To whom do tusks of elephants belong? The Supreme Court has ruled that tusks are the property of the government. A three-judge Bench led by Chief Justice of India Dipak Misra filled a half-a-century vacuum in law, with its interpretation that “there cannot be an iota of doubt” about government having the right.
The court was examining the Kerala Forests Act of 1961 and the Wildlife (Protection) Act of 1972 in a case dealing with the alleged unauthorised collection and storage of elephant tusks, possession of an unlicensed gun and other accessories by an individual in Wayanad two decades ago.
The Supreme Court observed that there is a clear “declaration” in the 1972 Act on elephant tusks being government property.
A boost for the Greens
Conservationists campaigning to curb ivory-trafficking and poaching got a boost with the order. India prohibits import and export of ivory. In Kerala, the Principal Chief Conservator of Forests (Vigilance), A. K. Dharni of the Forests and Wildlife Department said in response to the order: “Anything from the forest is government property.” The ruling, however, would not affect individuals who have ownership certificates for declared ivory. Even in the case of captive elephants, either the government keeps custody of tusks or owners are permitted to retain them if they give an undertaking that they would not be traded, he said.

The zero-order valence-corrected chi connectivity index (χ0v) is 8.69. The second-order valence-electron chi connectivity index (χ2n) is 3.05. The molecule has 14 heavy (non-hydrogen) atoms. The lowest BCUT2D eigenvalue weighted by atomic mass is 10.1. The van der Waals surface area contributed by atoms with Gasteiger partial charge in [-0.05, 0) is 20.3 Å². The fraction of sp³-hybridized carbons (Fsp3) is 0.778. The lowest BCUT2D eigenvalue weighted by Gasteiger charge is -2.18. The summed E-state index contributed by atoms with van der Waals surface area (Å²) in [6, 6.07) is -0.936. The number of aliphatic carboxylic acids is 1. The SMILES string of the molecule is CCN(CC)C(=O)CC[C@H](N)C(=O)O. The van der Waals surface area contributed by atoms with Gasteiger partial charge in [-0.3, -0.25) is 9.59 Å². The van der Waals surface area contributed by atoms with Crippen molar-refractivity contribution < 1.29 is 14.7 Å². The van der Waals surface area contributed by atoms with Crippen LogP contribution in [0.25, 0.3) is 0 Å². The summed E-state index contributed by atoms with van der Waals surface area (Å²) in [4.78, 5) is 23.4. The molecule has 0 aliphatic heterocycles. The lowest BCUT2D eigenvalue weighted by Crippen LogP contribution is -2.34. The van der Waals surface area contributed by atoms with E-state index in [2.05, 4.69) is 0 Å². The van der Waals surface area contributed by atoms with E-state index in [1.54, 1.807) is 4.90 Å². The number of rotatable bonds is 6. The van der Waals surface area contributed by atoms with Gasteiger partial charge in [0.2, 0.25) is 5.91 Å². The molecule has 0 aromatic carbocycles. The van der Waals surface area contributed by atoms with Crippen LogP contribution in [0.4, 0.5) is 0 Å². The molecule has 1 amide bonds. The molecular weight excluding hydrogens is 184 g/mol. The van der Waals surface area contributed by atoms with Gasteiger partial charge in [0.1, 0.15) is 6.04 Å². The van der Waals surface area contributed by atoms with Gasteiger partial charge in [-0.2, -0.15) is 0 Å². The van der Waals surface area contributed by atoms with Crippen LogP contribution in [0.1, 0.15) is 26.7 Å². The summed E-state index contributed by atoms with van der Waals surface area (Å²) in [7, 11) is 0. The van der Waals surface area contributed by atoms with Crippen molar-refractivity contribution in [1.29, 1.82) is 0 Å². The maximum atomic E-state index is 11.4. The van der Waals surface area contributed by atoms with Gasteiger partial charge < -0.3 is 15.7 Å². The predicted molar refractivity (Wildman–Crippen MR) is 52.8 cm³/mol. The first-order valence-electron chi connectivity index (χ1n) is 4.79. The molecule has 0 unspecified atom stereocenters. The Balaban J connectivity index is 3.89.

The Supreme Court said, “It is quite clear that ivory imported into India and an article made from such ivory in respect of which any offence against this Act (1961 Act) or any rule or order made thereunder has been committed, shall be deemed to be the property of the State Government.”
Proceedings were initiated against the collector, Komarrikkal Elias, but he was acquitted. The case continued to simmer on an order passed by the Assistant Wild Life Warden to confiscate the tusks.
Not forest produce?
Mr. Elias moved the District Judge, who ruled that tusks were not ‘forest produce’. The Kerala High Court agreed. An appeal in the apex court followed.
‘Forest produce’ under the 1961 Act defines many things, including timber, charcoal, wood oil, gum, resin, natural varnish, flowers and fruits, but does not mention tusks.
Mr. Dharni said all confiscated ivory — obtained through an animal’s death or an offence — is secured in strong rooms. Kerala asked the Centre for permission to burn these “liabilities,” but it was denied.